Monday, 18 May 2009

Capperia britanniodactyla

Ian Kimber and I found this species by chance whilst doing a daytime session for National Moth Night on 22nd May 2004. The first Yorkshire records since 1920. Several late instar larva found feeding on Woodsage at SE0990428305 in the Shibden Valley.

It likes dry, south-facing and sloping stony habitats, where the larvae feed on wood sage (Teucrium scorodonia). In spring, the larva bites through a stem of the foodplant, causing it to wilt. These wilted stems can be quite obvious and are a good indicator to find the larva, which feeds amongst the drooping leaves. If the cat is in residence the wilted part bitten through stems of the wooddsage are a dead give away. I only ever managed to find this species in three sites, 2 in Calderdale and one in Kirklees. As far as my experiences go you only have a chance of finding it on woodsage which is exposed to full sun on bare or rabbit grazed areas. The first instar larva overwinters at the base of the foodplant and if this gets shaded or overgrown I suspect the larva perish from damp and cold over winter. As far as I am aware this species has stil not be found in many parts of Yorkshire so any records you can come up with will be notable records nationally and locally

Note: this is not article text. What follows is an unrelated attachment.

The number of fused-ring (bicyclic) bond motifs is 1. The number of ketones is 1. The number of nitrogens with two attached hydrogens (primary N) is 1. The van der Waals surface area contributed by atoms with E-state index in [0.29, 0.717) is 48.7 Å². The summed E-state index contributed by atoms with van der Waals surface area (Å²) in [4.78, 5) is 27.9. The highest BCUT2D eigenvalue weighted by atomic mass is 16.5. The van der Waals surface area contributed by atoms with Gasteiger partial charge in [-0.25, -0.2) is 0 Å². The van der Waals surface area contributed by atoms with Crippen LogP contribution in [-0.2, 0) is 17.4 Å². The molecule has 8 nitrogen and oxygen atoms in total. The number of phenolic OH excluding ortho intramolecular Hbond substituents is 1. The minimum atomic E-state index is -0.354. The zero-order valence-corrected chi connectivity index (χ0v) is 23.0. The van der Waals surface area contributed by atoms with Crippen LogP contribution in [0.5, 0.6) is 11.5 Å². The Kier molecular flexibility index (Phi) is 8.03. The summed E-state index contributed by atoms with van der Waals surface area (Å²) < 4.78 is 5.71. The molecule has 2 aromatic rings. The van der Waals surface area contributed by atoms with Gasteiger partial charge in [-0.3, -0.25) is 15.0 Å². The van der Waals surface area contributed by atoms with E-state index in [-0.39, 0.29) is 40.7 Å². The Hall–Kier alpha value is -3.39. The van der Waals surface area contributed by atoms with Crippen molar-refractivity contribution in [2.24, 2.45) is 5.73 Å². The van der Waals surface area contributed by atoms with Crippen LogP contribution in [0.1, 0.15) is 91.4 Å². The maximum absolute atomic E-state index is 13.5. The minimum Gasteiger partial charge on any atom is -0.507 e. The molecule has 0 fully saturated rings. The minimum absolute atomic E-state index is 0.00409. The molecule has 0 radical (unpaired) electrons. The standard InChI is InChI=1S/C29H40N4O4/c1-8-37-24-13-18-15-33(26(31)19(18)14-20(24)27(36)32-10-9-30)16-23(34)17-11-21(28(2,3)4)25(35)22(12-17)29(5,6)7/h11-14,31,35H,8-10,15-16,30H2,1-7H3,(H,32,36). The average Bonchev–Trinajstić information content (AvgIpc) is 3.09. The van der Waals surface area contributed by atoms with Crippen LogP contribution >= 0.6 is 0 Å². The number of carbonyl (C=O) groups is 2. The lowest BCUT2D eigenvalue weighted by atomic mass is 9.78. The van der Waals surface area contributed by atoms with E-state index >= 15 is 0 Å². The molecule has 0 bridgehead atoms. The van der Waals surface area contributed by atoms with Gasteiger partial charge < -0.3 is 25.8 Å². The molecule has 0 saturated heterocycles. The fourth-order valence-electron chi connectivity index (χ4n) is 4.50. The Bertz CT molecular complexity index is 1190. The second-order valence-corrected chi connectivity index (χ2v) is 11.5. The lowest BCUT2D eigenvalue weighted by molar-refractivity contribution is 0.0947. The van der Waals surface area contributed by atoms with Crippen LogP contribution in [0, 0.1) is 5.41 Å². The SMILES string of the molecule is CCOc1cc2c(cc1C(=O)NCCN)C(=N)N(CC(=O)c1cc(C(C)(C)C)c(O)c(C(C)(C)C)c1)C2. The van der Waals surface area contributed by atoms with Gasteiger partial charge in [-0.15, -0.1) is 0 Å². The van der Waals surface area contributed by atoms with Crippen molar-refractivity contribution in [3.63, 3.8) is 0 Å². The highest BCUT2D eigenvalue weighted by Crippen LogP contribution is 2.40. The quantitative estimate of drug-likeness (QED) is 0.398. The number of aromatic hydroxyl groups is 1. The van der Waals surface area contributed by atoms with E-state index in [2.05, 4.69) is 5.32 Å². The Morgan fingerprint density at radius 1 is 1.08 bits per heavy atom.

1 comment:

brian leecy said...

hi paul,thers some great woodsage sites near me,il certainly check them out,will let you know,all the best bri.